Outcome of I-Human case study of Alvin Stafford
Do you have previous outcomes of the case study done on Alvin Stafford in i-human.
Alvin Stafford V4 PC (Basic DDx) 63 years 5′ 11″142 pounds Alvin Stafford Chief complaint: Worsening shortness of breath Start Your session will be saved automatically as you proceed through the case.
Below is the breakdown of the grading rubric for this Basic DDX case: Note you will be allowed to push the Interview Progress Button and receive feedback on your history questions up to 10 times.
a) % required history questions you asked (30% of grade)
b) % required physical exam performed (30% of grade)
c) differential diagnoses list (10%)
d) differential diagnoses ranking (10%)
e) differential diagnoses ranking MNM (5%)
f) tests ordered (5%)g) science exercises (10%)
NOTE: Your score is based on a 10-point scale.
Example: If your score is 90%; then it equals 9/10.****
Outcome of I-Human case study of Alvin Stafford HELPFUL HINTS ****
The Avatars and cases in the IHP case library are based on “real patients” and as such may at times provide minor incongruent information.
As an example, an Avatar may claim to have a “rash” but the skin lesions are not, by medical definition, a rash. Avatars may refuse to answer questions, just like real patients. Phrasing of questions IS important. Asking a “similar” question that is less specific may not be scored correct if it does not provide the clarity of information needed to narrow the differential.
Our recommendation is to pretend this is a real clinical patient encounter and select a time so you can enjoy the process and not feel pressured for time. Remember, you are not scored on whether you get the correct diagnosis, but rather have you mastered the process. Mastery of the process will help you avoid making diagnostic errors throughout your clinical career.
Detailed Instructions Below:
|1. Take the patient’s history.
Start by determining why the patient is here to see you. During the interview process, try to determine the severity of illness and whether hospitalization is a possibility, if so, a more complete history is frequently warranted.
TIPS: Always check to see if you have a prior record; use the file folder system (if available) to assist in finding the questions you want to ask; don’t forget to look under body systems for ROS questions; always ask the questions you missed when compared to the expert as the additional information will assist you develop a more complete differential diagnosis list. Document the chief complaint Document any abnormal history or complaints on your problem list The Interview Progress Button can be used up to 10 times to give you feedback on how close you are to asking all the authors “required questions”.
2. Proceed to perform a PHYSICAL EXAM. Assess vital signs and perform the examination appropriate for the type of case identified by the above history. Remember the comprehensive cases require a comprehensive physical. Document abnormal findings in your problem list.
3. Document abnormal history and physical findings on your problem list.
4. Write a concise problem statement.
Start with a demographic description of your patient and the chief complaint and most significant active problem (MSAP). Try to keep your problem statement below 100 words. Although this will not count towards your final case score, it will allow you to practice learning to communicate patient information in a complete and concise fashion.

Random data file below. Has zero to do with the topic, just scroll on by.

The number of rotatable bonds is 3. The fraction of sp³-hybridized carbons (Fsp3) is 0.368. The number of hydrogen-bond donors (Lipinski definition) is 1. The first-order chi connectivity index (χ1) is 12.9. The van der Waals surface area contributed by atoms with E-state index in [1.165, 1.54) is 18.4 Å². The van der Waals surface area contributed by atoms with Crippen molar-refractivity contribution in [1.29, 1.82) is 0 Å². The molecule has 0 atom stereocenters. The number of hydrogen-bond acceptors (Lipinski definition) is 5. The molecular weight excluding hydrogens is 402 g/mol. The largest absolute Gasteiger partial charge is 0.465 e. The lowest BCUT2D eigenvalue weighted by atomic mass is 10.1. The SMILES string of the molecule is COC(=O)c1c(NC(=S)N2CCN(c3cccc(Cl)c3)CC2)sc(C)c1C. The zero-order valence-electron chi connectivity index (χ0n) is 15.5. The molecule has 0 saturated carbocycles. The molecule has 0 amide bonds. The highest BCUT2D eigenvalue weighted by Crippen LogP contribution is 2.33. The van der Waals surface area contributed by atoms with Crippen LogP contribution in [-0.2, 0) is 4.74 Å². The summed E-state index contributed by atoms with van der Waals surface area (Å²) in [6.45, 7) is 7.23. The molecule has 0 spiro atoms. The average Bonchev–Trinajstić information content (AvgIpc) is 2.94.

5. Complete your differential diagnosis list.
You may start your differential diagnosis during the history taking section, but after completing the problem statement, reflect and finalize your differential diagnosis list. Remember, this part of the case will be scored on how comprehensive this list is. You will not lose points for having too many, points are lost only if you have too few. The average list contains between 4-8 diagnoses depending to the symptoms.
6. Rank your differential diagnosis list Select your leading diagnosis (most likely just one) and then rank the others on the list as alternative diagnoses.
Review each diagnosis and determine whether its acuity is such that it should be marked as Mnm (must not miss). These diagnoses are loosely defined as diagnoses that if missed can result in patient morbidity or mortality in the short term.
7.Order each test and link it to a diagnosis. Some tests are ordered to “rule in” a diagnosis while others are ordered to “rule out” a diagnosis. Remember, some diagnoses do not have any definitive test.
8. Review the test results.
9. Select your final diagnosis.
10. Write a SOAP note in the space provided for a treatment plan.
DO NOT try to scam the system by just clicking on everything.
The software tracks not only what is done, but also keeps track of the order of completion. Clicking on the first opening question and then just going down the list of questions in the history is viewed as “scamming” the system and can result in a score of ZERO—same principle applies to each section.
The time for completion of the case, as well as time spent in each section of the case is also recorded. This data has been shown to correlate with case performance. Very short times have lower scores as do very long times.
The former is most likely due to lack of effort while the latter may be because the user is receiving multiple interruptions. The low score then most likely reflects “lack of continuity” of thought. Try to set aside enough time to complete the case in its entirety in a single sitting.
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